Indie rockers Yo La Tengo still rock 30 years later
Punk, jazz, funk, country - no genres are off-limits as inspiration for Yo La Tengo
Old concert posters and relics line the walls of the 9:30 Club's basement bar. Dressed in loose jeans and sneakers on a Friday night, Yo La Tengo's Ira Kaplan and James McNew scan the relics, searching for familiar names while reminiscing about the Washington club's original, much smaller, dingier and rat-infested location.
Kaplan drifts over to a metal chair under the stairwell and settles in, hands dumped into sweatshirt pockets. In a few hours the band will be upstairs performing a sold-out concert, one of a handful of east coast shows celebrating their 30th anniversary. But right now Kaplan is about to enter his personal purgatory: a press interview.
Looking at Yo La Tengo's rise from ramshackle Hoboken, New Jersey, cover band to indie-rock standard-bearer, Kaplan says this has always been a band without a plan. "We just play and fool around with things until we hear something we like," he says. "We just try to follow our ears, not a concept."
The trio blend the divide between listener and performer with more quiet power than almost any other band in rock, pulling from across eras and genres without sounding allusive. They percolate into your brain, like memories returning. Especially since the 1993 album Painful - which was reissued in a deluxe edition last month, on the 30th anniversary of the band's first gig - Yo La Tengo have condensed their omnivorous impulse into a new stance: they can play feedback-fuelled, 13-minute songs that are somehow comforting instead of transgressive.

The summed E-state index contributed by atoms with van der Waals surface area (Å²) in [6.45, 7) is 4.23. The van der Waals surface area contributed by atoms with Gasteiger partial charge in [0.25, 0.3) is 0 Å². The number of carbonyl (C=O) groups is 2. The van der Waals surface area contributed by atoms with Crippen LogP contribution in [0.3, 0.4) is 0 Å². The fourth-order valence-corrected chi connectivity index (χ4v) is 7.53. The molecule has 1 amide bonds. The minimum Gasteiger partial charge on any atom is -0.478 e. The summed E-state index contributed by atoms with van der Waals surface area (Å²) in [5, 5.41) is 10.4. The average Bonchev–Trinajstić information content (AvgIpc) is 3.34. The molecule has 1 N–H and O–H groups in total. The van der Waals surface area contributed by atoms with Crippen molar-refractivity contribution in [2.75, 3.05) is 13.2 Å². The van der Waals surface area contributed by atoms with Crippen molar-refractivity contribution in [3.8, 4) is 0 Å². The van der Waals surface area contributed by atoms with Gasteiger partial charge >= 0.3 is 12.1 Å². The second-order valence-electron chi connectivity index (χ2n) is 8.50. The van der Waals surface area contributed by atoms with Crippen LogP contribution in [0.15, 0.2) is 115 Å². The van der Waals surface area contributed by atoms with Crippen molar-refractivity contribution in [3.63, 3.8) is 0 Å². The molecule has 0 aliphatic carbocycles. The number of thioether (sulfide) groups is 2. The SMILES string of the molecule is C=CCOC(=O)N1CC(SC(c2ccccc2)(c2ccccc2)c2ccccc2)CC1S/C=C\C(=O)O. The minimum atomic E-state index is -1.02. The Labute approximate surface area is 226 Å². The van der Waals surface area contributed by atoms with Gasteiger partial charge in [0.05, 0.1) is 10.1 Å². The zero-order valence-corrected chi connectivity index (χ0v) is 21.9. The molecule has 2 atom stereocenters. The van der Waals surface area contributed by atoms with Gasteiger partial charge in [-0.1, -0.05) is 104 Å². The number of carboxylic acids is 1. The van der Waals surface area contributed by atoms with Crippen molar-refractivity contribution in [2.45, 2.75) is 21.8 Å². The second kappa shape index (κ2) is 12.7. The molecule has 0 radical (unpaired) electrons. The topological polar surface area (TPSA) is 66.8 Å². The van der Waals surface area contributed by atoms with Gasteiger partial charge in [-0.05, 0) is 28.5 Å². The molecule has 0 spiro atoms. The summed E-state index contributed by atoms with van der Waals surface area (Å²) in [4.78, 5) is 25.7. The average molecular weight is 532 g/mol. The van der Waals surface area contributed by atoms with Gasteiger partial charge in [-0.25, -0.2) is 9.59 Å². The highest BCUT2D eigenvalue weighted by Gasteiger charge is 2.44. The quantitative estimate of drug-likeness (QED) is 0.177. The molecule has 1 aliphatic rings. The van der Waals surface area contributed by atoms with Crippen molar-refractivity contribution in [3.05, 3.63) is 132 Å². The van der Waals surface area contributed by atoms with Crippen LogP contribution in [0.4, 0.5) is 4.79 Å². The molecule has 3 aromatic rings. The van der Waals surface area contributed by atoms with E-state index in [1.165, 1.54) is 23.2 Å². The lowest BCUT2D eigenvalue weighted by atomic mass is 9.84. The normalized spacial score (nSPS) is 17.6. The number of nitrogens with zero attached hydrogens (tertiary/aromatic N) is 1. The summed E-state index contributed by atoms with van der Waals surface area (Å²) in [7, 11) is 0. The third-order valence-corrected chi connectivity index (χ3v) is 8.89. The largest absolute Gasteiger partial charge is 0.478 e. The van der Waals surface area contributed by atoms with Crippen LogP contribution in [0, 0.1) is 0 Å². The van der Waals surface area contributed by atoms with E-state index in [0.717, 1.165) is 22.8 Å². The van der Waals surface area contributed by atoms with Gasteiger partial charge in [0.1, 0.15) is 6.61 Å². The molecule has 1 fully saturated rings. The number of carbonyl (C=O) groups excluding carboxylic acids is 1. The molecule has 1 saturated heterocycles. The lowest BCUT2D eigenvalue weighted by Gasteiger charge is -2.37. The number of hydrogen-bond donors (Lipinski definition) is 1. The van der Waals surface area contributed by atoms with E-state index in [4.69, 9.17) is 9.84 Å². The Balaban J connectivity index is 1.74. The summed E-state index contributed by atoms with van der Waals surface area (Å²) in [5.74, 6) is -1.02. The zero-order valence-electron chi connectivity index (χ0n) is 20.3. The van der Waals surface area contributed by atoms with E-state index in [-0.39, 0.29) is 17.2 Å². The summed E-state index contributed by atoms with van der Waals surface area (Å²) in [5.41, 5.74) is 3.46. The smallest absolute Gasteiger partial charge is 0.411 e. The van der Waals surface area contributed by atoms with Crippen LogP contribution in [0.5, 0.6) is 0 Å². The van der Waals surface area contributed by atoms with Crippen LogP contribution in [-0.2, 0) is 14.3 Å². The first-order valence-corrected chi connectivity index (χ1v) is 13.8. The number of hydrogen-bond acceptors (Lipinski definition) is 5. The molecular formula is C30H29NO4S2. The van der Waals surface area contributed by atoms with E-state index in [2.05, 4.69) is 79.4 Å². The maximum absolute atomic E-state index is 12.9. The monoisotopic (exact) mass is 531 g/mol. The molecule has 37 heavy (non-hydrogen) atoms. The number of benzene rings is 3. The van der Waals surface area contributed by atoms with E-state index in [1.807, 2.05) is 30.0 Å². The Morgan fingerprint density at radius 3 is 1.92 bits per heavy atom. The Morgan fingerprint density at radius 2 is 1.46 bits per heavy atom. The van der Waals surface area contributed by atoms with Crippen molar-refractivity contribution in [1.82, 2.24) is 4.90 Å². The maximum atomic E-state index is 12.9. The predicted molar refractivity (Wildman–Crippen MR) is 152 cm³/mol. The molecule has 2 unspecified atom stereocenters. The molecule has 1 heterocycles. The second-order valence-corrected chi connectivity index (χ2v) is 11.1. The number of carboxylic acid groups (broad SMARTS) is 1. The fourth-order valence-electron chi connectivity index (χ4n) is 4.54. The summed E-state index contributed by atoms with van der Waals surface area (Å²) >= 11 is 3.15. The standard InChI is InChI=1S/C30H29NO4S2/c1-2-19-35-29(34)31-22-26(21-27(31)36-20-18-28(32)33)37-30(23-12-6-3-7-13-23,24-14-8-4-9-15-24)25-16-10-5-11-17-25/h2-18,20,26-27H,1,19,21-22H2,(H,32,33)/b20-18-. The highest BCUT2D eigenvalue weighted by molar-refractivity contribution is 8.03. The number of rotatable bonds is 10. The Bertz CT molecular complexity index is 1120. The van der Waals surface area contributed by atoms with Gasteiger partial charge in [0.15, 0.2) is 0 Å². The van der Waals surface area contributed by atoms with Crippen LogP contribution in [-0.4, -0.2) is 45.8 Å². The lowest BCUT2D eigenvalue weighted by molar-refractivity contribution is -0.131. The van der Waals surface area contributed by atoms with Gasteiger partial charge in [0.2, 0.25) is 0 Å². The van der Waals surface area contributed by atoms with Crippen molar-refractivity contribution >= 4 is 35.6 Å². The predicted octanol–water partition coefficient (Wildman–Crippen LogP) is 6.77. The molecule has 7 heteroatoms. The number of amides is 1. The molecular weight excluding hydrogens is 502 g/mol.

And as indie rock has developed over the band's career, the trio have incorporated new streams of thought into its steadily persuasive sound. "We listen to all different kinds of music," says drummer and vocalist Georgia Hubley, speaking by phone a few days after the concert. "There's so much sound affinity that we share. Appreciation of music is at the core of the band."
Even the group's way of writing centres on listening. "I think we've perfected our process, which is basically just to get together, talk about movies or sports or food for about an hour, and eventually start playing, with no goal," McNew says before the show in Washington.
Their rehearsals are slow burns of experimentation, engulfment and response. That is, they're jam sessions. When the members hit on something, they're likely to repeat it for, say, an hour, just to see what else they might hear inside.
"Maybe a couple of chords sound good next to each other, or a cool rhythm will come out of nowhere," McNew says. "We'll scramble to turn on a recorder and preserve that moment, and if we like it we'll go back, revisit it and make something out of it."